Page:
28. 28. VIII. Balance Sheet Depreciation ◦ a capital good still has some value after it is worn out; ◦ this value is called residual, salvage, rest or scrap value; ◦ the scrap value has to be subtracted from the original or initial value of the capital good before one starts to calculate the depreciation.
  29. 29. VIII. Balance Sheet  Straight Line Depreciation Formula: Purchase Value – ScrapAnnual Depreciation = Value Useful life in years
  30. 30. VIII. Balance Sheet Inventory and Valuation of Resources ◦ valuation is the estimation of the value of each asset or item; ◦ inventory is a list of all possessions or assets item by item, at their present value; ◦ in making valuations, the value of farm produce can be based either on its cost of production or on its market value;
  31. 31. VIII. Balance Sheet Inventory of Resources ◦ Land:  does not deteriorate under good husbandry practices and keeps the same value;  may even become more valuable with time;  value entered is the purchase price or the estimated price, based on the value of similar land in the area at the time.
  32. 32. VIII. Balance Sheet Inventory of Resources ◦ Buildings:  stone or brick may last 25 to 40 years;  depreciation is between 4% and 2.5% per year;  wooden buildings depreciate at about 10% per year.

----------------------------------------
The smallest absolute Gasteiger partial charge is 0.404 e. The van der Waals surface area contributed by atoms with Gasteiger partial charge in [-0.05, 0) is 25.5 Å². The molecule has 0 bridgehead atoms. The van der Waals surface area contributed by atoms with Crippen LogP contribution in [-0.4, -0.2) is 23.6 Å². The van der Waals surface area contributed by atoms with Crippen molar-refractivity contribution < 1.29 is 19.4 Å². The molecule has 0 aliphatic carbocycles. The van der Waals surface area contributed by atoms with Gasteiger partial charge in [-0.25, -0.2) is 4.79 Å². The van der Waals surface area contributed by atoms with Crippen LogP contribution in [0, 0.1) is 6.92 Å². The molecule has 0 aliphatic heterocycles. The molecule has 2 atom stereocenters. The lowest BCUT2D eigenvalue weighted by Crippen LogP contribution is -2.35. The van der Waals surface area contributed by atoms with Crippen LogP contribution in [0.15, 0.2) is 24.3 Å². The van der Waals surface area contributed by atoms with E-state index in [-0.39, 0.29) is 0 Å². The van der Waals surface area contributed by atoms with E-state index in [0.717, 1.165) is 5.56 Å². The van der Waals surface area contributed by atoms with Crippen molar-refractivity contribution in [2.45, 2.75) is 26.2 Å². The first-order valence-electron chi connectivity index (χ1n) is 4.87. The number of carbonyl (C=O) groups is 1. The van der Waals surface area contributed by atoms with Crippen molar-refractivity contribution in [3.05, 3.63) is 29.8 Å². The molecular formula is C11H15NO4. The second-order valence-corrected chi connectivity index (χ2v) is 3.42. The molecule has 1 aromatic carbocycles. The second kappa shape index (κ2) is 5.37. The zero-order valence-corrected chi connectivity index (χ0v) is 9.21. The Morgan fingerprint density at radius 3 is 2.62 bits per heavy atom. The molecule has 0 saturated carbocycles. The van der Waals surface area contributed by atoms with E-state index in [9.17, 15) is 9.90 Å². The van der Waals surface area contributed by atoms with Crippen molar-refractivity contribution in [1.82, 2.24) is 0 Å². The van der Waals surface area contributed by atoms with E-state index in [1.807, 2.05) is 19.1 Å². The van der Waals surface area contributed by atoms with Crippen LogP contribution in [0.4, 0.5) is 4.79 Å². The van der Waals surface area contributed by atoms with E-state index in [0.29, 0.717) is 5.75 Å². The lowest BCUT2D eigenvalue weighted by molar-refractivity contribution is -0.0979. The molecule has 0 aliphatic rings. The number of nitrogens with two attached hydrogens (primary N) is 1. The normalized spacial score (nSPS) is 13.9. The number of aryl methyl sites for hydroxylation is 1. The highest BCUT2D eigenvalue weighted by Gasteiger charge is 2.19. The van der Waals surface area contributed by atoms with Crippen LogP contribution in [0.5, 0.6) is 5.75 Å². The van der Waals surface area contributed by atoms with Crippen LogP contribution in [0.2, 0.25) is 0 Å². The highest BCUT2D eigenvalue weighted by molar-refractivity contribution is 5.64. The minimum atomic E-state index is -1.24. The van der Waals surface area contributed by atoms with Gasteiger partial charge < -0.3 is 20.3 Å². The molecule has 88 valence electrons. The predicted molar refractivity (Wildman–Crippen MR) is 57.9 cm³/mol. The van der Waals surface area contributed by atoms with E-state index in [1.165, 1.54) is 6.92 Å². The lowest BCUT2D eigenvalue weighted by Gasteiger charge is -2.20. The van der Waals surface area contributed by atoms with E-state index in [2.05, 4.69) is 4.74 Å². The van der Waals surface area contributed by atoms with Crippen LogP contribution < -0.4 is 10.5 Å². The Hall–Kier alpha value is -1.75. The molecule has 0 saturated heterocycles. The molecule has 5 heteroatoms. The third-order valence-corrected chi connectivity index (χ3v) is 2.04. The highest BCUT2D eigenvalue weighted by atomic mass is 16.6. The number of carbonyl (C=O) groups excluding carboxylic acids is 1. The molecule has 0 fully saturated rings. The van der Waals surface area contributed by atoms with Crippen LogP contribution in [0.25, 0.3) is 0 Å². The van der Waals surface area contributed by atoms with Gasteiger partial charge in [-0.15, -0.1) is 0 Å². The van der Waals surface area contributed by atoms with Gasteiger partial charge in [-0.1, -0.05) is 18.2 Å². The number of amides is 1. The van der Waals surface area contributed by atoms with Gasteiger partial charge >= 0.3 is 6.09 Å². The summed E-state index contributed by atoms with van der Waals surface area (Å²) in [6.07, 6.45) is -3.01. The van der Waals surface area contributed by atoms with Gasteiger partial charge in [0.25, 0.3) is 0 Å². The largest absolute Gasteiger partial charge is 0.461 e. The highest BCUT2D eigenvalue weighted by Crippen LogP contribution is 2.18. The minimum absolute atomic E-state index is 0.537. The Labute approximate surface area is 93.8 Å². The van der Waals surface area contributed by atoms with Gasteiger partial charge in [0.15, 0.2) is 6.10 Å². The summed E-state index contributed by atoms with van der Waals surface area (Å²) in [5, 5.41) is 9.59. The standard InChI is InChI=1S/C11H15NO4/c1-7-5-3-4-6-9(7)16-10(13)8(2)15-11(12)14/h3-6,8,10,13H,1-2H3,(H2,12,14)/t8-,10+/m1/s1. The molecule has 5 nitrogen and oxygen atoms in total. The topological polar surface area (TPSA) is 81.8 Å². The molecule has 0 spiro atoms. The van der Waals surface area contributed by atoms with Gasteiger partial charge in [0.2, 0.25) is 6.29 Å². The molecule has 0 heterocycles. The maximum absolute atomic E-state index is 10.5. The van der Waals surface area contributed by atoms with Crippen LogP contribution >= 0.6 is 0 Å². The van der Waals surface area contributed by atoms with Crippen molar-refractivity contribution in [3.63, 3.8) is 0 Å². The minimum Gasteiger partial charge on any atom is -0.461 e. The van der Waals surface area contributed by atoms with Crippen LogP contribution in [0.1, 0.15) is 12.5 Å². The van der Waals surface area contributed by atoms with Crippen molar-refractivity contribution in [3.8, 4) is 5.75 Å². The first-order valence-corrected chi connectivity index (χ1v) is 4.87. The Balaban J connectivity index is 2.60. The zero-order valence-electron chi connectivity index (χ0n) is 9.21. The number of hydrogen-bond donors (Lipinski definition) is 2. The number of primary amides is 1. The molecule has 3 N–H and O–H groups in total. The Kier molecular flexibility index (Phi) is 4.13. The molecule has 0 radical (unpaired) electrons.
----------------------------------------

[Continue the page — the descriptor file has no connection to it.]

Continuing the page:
33. 33. VIII. Balance Sheet Inventory of Resources ◦ Machinery:  Non-motorized machinery (ploughs, harrows and carts) depreciate at about 10% per year;  Motorized machinery (tractors, harvesters and diesel pumps) depreciate at 20% per year or more, depending on maintenance and number of hours which they are operated per year.
  34. 34. VIII. Balance Sheet Inventory of Resources ◦ Small tools:  Includes hammers, pliers, shovels, buckets, etc.,  with small purchase values and written off immediately at purchase (which means that their depreciation is 100%);  on a large, modern farm there may be thousands of such small tools; some might be new and some nearly worn out;  a suitable method is to calculate the new value of all small tools and to enter them on the Balance Sheet for half that value once and for all.
  35. 35. VIII. Balance Sheet Inventory of Resources ◦ Livestock:  listed by kind, age and sex;  each group of animals is valued by multiplying the number in that group by a fixed price;  this fixed price would be the cost of breeding a representative animal of that group;  a ‗standard value‘ may be applied for inventory/valuation purposes.
  36. 36. VIII. Balance Sheet Valuation of Resources ◦ There are many methods for valuing farm assets. Commonly used methods are as follows: